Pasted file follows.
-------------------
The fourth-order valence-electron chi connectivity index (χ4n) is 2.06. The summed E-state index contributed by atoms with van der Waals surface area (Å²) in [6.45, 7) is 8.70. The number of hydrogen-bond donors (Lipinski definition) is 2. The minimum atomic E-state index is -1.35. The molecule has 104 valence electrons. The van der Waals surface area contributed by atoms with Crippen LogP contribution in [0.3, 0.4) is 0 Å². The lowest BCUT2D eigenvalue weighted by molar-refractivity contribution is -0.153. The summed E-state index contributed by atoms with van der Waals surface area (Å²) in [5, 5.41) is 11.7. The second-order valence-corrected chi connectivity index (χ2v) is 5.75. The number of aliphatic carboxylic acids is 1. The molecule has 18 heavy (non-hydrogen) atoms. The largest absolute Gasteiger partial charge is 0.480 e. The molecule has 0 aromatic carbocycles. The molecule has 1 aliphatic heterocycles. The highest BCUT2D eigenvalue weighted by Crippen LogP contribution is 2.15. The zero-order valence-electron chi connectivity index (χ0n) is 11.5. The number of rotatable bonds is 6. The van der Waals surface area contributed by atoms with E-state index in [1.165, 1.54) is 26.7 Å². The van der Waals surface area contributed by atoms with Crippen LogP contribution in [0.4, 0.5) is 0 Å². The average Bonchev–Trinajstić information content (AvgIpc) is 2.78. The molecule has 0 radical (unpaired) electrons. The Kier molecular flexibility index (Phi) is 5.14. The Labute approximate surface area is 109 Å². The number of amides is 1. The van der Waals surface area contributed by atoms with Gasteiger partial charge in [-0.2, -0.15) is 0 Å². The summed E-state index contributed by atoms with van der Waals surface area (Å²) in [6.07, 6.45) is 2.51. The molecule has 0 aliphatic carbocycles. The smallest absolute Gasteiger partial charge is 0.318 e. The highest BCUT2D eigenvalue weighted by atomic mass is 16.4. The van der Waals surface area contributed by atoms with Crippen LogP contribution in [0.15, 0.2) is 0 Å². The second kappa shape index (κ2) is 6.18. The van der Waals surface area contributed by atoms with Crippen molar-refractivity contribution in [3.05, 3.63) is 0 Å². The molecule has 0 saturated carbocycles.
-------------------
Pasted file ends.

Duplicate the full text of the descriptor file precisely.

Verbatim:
The fourth-order valence-electron chi connectivity index (χ4n) is 2.06. The summed E-state index contributed by atoms with van der Waals surface area (Å²) in [6.45, 7) is 8.70. The number of hydrogen-bond donors (Lipinski definition) is 2. The minimum atomic E-state index is -1.35. The molecule has 104 valence electrons. The van der Waals surface area contributed by atoms with Crippen LogP contribution in [0.3, 0.4) is 0 Å². The lowest BCUT2D eigenvalue weighted by molar-refractivity contribution is -0.153. The summed E-state index contributed by atoms with van der Waals surface area (Å²) in [5, 5.41) is 11.7. The second-order valence-corrected chi connectivity index (χ2v) is 5.75. The number of aliphatic carboxylic acids is 1. The molecule has 18 heavy (non-hydrogen) atoms. The largest absolute Gasteiger partial charge is 0.480 e. The molecule has 0 aromatic carbocycles. The molecule has 1 aliphatic heterocycles. The highest BCUT2D eigenvalue weighted by Crippen LogP contribution is 2.15. The zero-order valence-electron chi connectivity index (χ0n) is 11.5. The number of rotatable bonds is 6. The van der Waals surface area contributed by atoms with E-state index in [1.165, 1.54) is 26.7 Å². The van der Waals surface area contributed by atoms with Crippen LogP contribution in [0.4, 0.5) is 0 Å². The average Bonchev–Trinajstić information content (AvgIpc) is 2.78. The molecule has 0 radical (unpaired) electrons. The Kier molecular flexibility index (Phi) is 5.14. The Labute approximate surface area is 109 Å². The number of amides is 1. The van der Waals surface area contributed by atoms with Gasteiger partial charge in [-0.2, -0.15) is 0 Å². The summed E-state index contributed by atoms with van der Waals surface area (Å²) in [6.07, 6.45) is 2.51. The molecule has 0 aliphatic carbocycles. The smallest absolute Gasteiger partial charge is 0.318 e. The highest BCUT2D eigenvalue weighted by atomic mass is 16.4. The van der Waals surface area contributed by atoms with Crippen LogP contribution in [0.15, 0.2) is 0 Å². The second kappa shape index (κ2) is 6.18. The van der Waals surface area contributed by atoms with Crippen molar-refractivity contribution in [3.05, 3.63) is 0 Å². The molecule has 0 saturated carbocycles.